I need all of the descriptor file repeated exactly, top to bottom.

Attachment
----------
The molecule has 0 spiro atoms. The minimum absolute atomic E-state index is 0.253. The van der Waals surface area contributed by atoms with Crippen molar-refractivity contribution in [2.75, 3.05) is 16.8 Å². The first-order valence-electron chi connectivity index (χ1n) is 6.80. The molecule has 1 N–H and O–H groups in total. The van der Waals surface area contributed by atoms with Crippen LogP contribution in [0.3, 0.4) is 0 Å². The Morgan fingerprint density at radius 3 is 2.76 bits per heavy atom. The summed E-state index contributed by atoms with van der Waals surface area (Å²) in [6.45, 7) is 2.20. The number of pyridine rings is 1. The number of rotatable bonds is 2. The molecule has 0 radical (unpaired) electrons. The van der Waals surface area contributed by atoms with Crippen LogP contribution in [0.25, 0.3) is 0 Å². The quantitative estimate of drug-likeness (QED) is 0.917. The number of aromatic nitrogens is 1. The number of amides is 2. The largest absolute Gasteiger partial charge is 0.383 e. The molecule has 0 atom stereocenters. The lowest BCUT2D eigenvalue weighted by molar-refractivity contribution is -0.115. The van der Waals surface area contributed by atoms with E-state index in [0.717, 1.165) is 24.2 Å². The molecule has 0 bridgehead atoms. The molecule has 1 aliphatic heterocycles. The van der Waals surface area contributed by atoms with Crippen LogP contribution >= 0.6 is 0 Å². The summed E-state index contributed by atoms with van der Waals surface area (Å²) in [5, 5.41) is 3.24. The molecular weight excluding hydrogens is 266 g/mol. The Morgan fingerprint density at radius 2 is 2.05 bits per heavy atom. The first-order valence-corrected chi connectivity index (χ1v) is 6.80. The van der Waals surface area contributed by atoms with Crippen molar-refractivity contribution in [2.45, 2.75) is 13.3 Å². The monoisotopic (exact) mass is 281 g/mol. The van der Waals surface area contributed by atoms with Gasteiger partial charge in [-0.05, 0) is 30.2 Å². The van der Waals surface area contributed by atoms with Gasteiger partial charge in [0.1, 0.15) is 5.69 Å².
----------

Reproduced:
The molecule has 0 spiro atoms. The minimum absolute atomic E-state index is 0.253. The van der Waals surface area contributed by atoms with Crippen molar-refractivity contribution in [2.75, 3.05) is 16.8 Å². The first-order valence-electron chi connectivity index (χ1n) is 6.80. The molecule has 1 N–H and O–H groups in total. The van der Waals surface area contributed by atoms with Crippen LogP contribution in [0.3, 0.4) is 0 Å². The Morgan fingerprint density at radius 3 is 2.76 bits per heavy atom. The summed E-state index contributed by atoms with van der Waals surface area (Å²) in [6.45, 7) is 2.20. The number of pyridine rings is 1. The number of rotatable bonds is 2. The molecule has 0 radical (unpaired) electrons. The van der Waals surface area contributed by atoms with Crippen LogP contribution in [0.25, 0.3) is 0 Å². The quantitative estimate of drug-likeness (QED) is 0.917. The number of aromatic nitrogens is 1. The number of amides is 2. The largest absolute Gasteiger partial charge is 0.383 e. The molecule has 0 atom stereocenters. The lowest BCUT2D eigenvalue weighted by molar-refractivity contribution is -0.115. The van der Waals surface area contributed by atoms with E-state index in [0.717, 1.165) is 24.2 Å². The molecule has 0 bridgehead atoms. The molecule has 1 aliphatic heterocycles. The van der Waals surface area contributed by atoms with Crippen LogP contribution >= 0.6 is 0 Å². The summed E-state index contributed by atoms with van der Waals surface area (Å²) in [5, 5.41) is 3.24. The molecular weight excluding hydrogens is 266 g/mol. The Morgan fingerprint density at radius 2 is 2.05 bits per heavy atom. The first-order valence-corrected chi connectivity index (χ1v) is 6.80. The van der Waals surface area contributed by atoms with Crippen molar-refractivity contribution in [2.45, 2.75) is 13.3 Å². The monoisotopic (exact) mass is 281 g/mol. The van der Waals surface area contributed by atoms with Gasteiger partial charge in [-0.05, 0) is 30.2 Å². The van der Waals surface area contributed by atoms with Gasteiger partial charge in [0.1, 0.15) is 5.69 Å².